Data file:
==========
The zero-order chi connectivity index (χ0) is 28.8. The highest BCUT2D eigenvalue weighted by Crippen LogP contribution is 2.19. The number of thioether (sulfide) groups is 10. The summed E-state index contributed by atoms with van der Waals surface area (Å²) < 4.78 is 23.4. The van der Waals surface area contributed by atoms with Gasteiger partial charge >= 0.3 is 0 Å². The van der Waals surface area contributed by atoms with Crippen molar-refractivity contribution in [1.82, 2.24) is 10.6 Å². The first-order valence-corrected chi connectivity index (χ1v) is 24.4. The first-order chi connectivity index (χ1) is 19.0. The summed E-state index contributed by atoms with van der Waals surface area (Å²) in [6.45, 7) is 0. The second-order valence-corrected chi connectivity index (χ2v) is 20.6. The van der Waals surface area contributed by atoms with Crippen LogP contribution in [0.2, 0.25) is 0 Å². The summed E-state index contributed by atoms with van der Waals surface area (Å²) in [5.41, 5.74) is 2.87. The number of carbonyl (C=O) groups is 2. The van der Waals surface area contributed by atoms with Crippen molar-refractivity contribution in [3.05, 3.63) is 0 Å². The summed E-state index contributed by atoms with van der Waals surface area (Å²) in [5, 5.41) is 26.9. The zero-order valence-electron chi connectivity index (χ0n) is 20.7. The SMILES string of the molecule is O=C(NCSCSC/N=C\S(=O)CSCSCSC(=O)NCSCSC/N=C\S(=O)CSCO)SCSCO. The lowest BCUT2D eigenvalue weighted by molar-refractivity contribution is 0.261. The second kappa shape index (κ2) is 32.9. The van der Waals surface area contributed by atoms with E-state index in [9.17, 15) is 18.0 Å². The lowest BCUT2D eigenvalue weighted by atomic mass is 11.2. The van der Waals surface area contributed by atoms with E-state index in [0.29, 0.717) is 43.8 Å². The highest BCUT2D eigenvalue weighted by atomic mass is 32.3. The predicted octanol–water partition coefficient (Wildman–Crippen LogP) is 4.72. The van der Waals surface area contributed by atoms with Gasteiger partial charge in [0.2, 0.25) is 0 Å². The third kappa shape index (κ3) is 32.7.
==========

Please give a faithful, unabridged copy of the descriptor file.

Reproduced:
The zero-order chi connectivity index (χ0) is 28.8. The highest BCUT2D eigenvalue weighted by Crippen LogP contribution is 2.19. The number of thioether (sulfide) groups is 10. The summed E-state index contributed by atoms with van der Waals surface area (Å²) < 4.78 is 23.4. The van der Waals surface area contributed by atoms with Gasteiger partial charge >= 0.3 is 0 Å². The van der Waals surface area contributed by atoms with Crippen molar-refractivity contribution in [1.82, 2.24) is 10.6 Å². The first-order valence-corrected chi connectivity index (χ1v) is 24.4. The first-order chi connectivity index (χ1) is 19.0. The summed E-state index contributed by atoms with van der Waals surface area (Å²) in [6.45, 7) is 0. The second-order valence-corrected chi connectivity index (χ2v) is 20.6. The van der Waals surface area contributed by atoms with Crippen LogP contribution in [0.2, 0.25) is 0 Å². The summed E-state index contributed by atoms with van der Waals surface area (Å²) in [5.41, 5.74) is 2.87. The number of carbonyl (C=O) groups is 2. The van der Waals surface area contributed by atoms with Crippen molar-refractivity contribution in [3.05, 3.63) is 0 Å². The summed E-state index contributed by atoms with van der Waals surface area (Å²) in [5, 5.41) is 26.9. The zero-order valence-electron chi connectivity index (χ0n) is 20.7. The SMILES string of the molecule is O=C(NCSCSC/N=C\S(=O)CSCSCSC(=O)NCSCSC/N=C\S(=O)CSCO)SCSCO. The lowest BCUT2D eigenvalue weighted by molar-refractivity contribution is 0.261. The second kappa shape index (κ2) is 32.9. The van der Waals surface area contributed by atoms with E-state index in [9.17, 15) is 18.0 Å². The lowest BCUT2D eigenvalue weighted by atomic mass is 11.2. The van der Waals surface area contributed by atoms with E-state index in [0.29, 0.717) is 43.8 Å². The highest BCUT2D eigenvalue weighted by atomic mass is 32.3. The predicted octanol–water partition coefficient (Wildman–Crippen LogP) is 4.72. The van der Waals surface area contributed by atoms with Gasteiger partial charge in [0.2, 0.25) is 0 Å². The third kappa shape index (κ3) is 32.7.